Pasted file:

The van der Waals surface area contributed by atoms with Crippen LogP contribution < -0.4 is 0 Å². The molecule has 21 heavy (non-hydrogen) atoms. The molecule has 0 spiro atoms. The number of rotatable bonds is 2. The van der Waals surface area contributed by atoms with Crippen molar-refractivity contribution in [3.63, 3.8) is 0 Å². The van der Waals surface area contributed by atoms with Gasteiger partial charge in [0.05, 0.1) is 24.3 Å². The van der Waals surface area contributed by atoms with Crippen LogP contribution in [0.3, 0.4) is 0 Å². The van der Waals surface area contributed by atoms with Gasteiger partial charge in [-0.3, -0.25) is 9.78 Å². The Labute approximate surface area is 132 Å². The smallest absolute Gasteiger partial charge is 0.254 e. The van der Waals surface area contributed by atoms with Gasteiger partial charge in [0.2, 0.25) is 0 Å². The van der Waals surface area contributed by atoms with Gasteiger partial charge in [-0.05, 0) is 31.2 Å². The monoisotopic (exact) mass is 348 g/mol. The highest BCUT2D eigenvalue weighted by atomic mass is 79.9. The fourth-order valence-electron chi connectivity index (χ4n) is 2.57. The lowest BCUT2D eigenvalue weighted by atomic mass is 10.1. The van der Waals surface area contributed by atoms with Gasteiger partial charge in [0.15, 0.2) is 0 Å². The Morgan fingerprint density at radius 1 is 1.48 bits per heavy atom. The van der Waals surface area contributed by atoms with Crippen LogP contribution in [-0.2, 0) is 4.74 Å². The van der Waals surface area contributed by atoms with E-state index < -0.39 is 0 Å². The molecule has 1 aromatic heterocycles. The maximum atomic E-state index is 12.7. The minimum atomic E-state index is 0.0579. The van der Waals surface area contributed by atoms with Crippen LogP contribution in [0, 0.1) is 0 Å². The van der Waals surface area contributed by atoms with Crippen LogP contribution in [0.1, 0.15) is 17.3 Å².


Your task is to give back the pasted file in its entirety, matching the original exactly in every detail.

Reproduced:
The van der Waals surface area contributed by atoms with Crippen LogP contribution < -0.4 is 0 Å². The molecule has 21 heavy (non-hydrogen) atoms. The molecule has 0 spiro atoms. The number of rotatable bonds is 2. The van der Waals surface area contributed by atoms with Crippen molar-refractivity contribution in [3.63, 3.8) is 0 Å². The van der Waals surface area contributed by atoms with Gasteiger partial charge in [0.05, 0.1) is 24.3 Å². The van der Waals surface area contributed by atoms with Crippen LogP contribution in [0.3, 0.4) is 0 Å². The van der Waals surface area contributed by atoms with Gasteiger partial charge in [-0.3, -0.25) is 9.78 Å². The Labute approximate surface area is 132 Å². The smallest absolute Gasteiger partial charge is 0.254 e. The van der Waals surface area contributed by atoms with Gasteiger partial charge in [0.2, 0.25) is 0 Å². The van der Waals surface area contributed by atoms with Gasteiger partial charge in [-0.05, 0) is 31.2 Å². The monoisotopic (exact) mass is 348 g/mol. The highest BCUT2D eigenvalue weighted by atomic mass is 79.9. The fourth-order valence-electron chi connectivity index (χ4n) is 2.57. The lowest BCUT2D eigenvalue weighted by atomic mass is 10.1. The van der Waals surface area contributed by atoms with Gasteiger partial charge in [0.15, 0.2) is 0 Å². The Morgan fingerprint density at radius 1 is 1.48 bits per heavy atom. The van der Waals surface area contributed by atoms with Crippen LogP contribution in [-0.2, 0) is 4.74 Å². The van der Waals surface area contributed by atoms with E-state index < -0.39 is 0 Å². The molecule has 1 aromatic heterocycles. The maximum atomic E-state index is 12.7. The minimum atomic E-state index is 0.0579. The van der Waals surface area contributed by atoms with Crippen LogP contribution in [0, 0.1) is 0 Å². The van der Waals surface area contributed by atoms with Crippen LogP contribution in [0.1, 0.15) is 17.3 Å².